When Comstock first ran for Congress in 2014, Politico proclaimed that a "Clinton nemesis returns." While many staffers-turned-candidates tend to downplay their time in the political machinery, Comstock touted her tenure as the GOP's chief opposition researcher. She boasted of her sleuthing skills and promised she'd bring the same muckracking zeal to Congress in order to investigate Clinton, and particularly the Benghazi controversy.

This time around, Comstock's ties to the Republican Party aren't quite so sturdy. Throughout the presidential primary, Comstock backed Sen. Marco Rubio (R-Fla.) and didn't shy away from attacking Trump. In December, after Trump announced his plan to ban Muslim immigrants, Comstock ripped into her fellow Republican. "It's unconstitutional, it's un-American, and religion is something that's internal—it's nothing that you necessarily wear on your sleeve," she said during a radio interview. "There can be French citizens who have converted to the Muslim faith, and how is he going to ban them? It is a silly idea, and it makes no sense."

In March, Comstock donated $3,000 in campaign contributions she'd received from Trump to wounded-veteran centers in her district. Rubio ended his campaign in March, but Comstock didn't stop attacking Trump, telling the Loudoun Times-Mirror, a local paper in her district, that Trump "doesn't know anything about the economy," and she mocked him for building his company on inherited money from his father. In June, she called Trump's attack on a Mexican American judge "abhorrent and indefensible."

Prior to the mass exodus of Trump support that she joined over the weekend, the closest she had come to stating her preference in the current presidential contest came in a May interview with the Washington Post. "I can't support Hillary Clinton, and I won't be, but Donald Trump needs to earn the votes of me and many others," she said. She seemed to think Trump had a lot more earning to do. "I can't defend—I won't defend a lot of the things he's said," she said.

Comstock's hesitation throughout the year to embrace the Republican presidential candidate is probably a wise political calculation. Larry Sabato, a University of Virginia political scientist and election forecaster, includes Comstock's race in his list of competitive elections; he gives it a "leans Republican" label. Comstock's Northern Virginia district is anchored by Loudoun County, a historically Republican area that has trended more Democratic in recent elections. George W. Bush won it both times he ran for president, but so did Barack Obama. It's one of the richest counties in the country, home to many commuters to nearby Washington, DC. But when Trump campaigned there this summer, he mistakenly painted it as a Rust Belt town that had been decimated by the flight of manufacturing.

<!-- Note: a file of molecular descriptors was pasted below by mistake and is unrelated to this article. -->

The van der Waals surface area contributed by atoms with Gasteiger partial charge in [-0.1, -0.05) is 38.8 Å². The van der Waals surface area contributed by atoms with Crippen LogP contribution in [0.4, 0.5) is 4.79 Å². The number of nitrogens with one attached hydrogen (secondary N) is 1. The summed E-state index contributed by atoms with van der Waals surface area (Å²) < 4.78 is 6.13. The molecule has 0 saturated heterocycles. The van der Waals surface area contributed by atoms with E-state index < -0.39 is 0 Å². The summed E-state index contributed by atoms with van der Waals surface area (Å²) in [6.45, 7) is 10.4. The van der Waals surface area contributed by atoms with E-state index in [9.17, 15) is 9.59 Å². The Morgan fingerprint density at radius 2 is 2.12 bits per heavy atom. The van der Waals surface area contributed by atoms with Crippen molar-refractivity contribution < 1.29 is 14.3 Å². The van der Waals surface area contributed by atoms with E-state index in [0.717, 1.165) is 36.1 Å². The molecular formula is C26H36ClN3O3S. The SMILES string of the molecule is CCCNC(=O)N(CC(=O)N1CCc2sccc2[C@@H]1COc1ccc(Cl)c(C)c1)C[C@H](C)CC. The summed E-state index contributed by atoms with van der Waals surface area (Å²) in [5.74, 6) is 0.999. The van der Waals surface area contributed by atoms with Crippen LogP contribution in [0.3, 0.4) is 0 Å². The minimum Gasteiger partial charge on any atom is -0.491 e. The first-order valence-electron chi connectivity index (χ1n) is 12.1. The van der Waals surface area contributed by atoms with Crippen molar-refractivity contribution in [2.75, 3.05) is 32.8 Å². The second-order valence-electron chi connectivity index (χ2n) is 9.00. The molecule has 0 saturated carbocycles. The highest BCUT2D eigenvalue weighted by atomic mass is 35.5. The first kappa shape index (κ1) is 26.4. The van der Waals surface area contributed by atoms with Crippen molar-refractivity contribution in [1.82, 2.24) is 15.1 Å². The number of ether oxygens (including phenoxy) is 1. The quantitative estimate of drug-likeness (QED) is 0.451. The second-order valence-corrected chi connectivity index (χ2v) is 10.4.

Although Comstock has publicly avoided any association with Trump, she's still benefited from joint fundraising efforts with the presidential candidate. Comstock's Democratic opponent, newcomer LuAnn Bennett, has been eager to tie Comstock to Trump. During the Republican National Convention, Bennett ran web ads to highlight areas where the two Republicans overlap, including their attacks on Planned Parenthood and undocumented workers.

At last Thursday's debate, Comstock did mention Clinton. "The trillion-dollar tax plan that Hillary Clinton would put forward and that my opponent supports would kill the small businesses," she said. But she avoided discussing Trump at all.

Bennett had no such compunctions. "Barbara Comstock stands for Donald Trump," she said. "Trump's extreme agenda would cripple our economy, jeopardize our security, punish women for making their own health care decisions and, worst of all, the Trump agenda deeply divides our country."

Correction: An earlier version of this article misspelled the last name of Comstock's opponent.